London Evening Standard)
Front page – West End Final
8 hours ago
The first changes will happen on “Red Routes” inside the congestion charge zone – roads such as the Victoria Embankment, Millbank, Albert Embankment and Blackfriars Road.
These main roads – almost nine miles in total – will have their speed reduced from 30mph to 20mph before Mr Khan’s first mayoral term ends in May 2020.
The remainder of the changes – which will affect 37 suburban town centres – will be introduced between 2019 and 2024.
Speed cameras will be recalibrated and police will mount random patrols in high-risk areas.
The move, across more than 90 miles of main roads under Transport for London control, will complement the numerous 20mph zones already introduced by the boroughs.
It is the boldest sign to date of the Mayor’s adoption of a “Vision Zero” approach to reducing road casualties and fatalities in London.
The aim is to reduce the number of people killed or seriously injured on London roads by 65 per cent by 2022. By 2030, the aim is for no-one to be killed on or by a bus. Road casualties should be zero by 2041.
In 2016 a total of 116 people were killed and 2,385 seriously injured. TfL figures published last night suggest a significant increase in road deaths last year, up 13 per cent year-on-year to 133.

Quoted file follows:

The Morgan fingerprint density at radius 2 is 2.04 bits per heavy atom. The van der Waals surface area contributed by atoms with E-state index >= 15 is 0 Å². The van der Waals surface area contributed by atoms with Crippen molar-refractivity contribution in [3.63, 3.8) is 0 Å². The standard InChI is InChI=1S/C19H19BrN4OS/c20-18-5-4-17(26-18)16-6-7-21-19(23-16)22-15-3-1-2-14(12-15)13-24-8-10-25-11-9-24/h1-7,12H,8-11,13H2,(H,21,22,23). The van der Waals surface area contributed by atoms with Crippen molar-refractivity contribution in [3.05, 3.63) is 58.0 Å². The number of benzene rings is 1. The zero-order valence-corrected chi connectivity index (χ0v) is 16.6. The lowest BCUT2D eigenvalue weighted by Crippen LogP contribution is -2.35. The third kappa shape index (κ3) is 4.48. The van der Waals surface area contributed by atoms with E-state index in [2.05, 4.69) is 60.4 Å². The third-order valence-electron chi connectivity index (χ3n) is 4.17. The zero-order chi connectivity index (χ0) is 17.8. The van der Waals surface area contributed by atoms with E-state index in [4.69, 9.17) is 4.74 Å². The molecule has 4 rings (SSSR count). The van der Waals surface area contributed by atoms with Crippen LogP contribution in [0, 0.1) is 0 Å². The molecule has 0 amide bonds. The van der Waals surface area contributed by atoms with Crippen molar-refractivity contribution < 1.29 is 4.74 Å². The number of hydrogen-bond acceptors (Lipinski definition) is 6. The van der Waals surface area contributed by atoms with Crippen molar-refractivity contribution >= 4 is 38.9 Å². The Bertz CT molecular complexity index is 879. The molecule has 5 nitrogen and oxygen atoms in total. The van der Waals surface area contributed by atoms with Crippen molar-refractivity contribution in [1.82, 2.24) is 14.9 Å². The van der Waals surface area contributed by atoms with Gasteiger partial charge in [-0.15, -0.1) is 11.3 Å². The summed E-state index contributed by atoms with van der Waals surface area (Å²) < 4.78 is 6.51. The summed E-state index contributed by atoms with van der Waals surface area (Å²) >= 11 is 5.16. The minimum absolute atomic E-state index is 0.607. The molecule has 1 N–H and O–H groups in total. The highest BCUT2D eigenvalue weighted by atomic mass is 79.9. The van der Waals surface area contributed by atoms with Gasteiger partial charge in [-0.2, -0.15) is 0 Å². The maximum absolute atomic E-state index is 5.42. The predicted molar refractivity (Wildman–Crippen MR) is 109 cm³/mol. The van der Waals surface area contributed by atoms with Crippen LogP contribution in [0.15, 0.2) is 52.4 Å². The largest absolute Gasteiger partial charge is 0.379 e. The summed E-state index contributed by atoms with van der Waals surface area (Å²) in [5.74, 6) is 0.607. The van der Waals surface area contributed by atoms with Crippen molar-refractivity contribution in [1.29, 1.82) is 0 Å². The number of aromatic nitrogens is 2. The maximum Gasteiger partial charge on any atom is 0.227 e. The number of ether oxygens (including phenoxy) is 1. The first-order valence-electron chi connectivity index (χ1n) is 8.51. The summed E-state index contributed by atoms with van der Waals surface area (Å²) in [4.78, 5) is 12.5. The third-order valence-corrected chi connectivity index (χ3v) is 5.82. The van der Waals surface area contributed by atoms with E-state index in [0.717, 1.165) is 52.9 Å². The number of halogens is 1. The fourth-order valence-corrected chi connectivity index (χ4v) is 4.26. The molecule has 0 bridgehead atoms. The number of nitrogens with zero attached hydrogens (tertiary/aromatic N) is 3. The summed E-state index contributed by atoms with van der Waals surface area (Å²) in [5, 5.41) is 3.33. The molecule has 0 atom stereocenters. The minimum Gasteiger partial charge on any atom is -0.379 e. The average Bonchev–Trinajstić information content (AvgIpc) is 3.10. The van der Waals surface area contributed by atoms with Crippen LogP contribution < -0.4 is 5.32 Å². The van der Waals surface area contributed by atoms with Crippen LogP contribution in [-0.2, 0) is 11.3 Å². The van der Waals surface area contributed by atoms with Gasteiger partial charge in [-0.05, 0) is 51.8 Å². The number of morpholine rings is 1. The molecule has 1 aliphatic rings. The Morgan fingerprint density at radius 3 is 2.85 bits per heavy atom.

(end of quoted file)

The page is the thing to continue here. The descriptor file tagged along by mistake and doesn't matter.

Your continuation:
TfL says that an average of two people are killed or seriously injured every day by drivers going too fast.
Mr Khan said: “I don’t accept that deaths and serious injuries on London’s roads are something we just have to put up with. Every single death or serious injury results in heartache and tragedy for those affected, and their loved ones.
“Our bold and far-reaching plans being announced today are some of most ambitious in the world, and start from the basis that no death or serious injury on London’s roads should be treated as acceptable or inevitable.
“At the heart of our plans is reducing the dangers of speeding vehicles across London, which is why we’re proposing a new general speed limit of 20mph on TfL roads within the Congestion Charging Zone – protecting cyclists, pedestrians and all road users in the busiest part of the capital.”
Chief Superintendent Colin Wingrove, from the Met’s road and transport policing command, said: “We will contribute towards Vision Zero by intensifying our focus on the most dangerous drivers through the enforcement of road traffic legislation; the use of intelligence-led activity in problem locations; and we will conduct highly visible roadside operations and police patrols throughout London to amplify the deterrent effect.
“Excess speed is an undisputed contributor to road collisions in London, and the consequences of these collisions can be devastating for those involved, their families, and communities.”
Nick Simmons, chief executive of RoadPeace, which represents road victims and their families, said: “We see every day the devastation that road collisions cause. We… are delighted to see TfL committing to Vision Zero.”
According to TfL, the average daytime speed of vehicles in central London is 8mph. Edmund King, AA president, said: “Traffic speeds in central London really haven’t changed much since the horse and cart some 100 years ago. Most drivers would be delighted if they could drive at 20mph across London during the day but in reality traffic speeds are less than half of that.
“However speeds do vary between day and night so perhaps the 20mph zone should only apply when the Congestion Charge applies: 7am and 6pm, Monday to Friday.”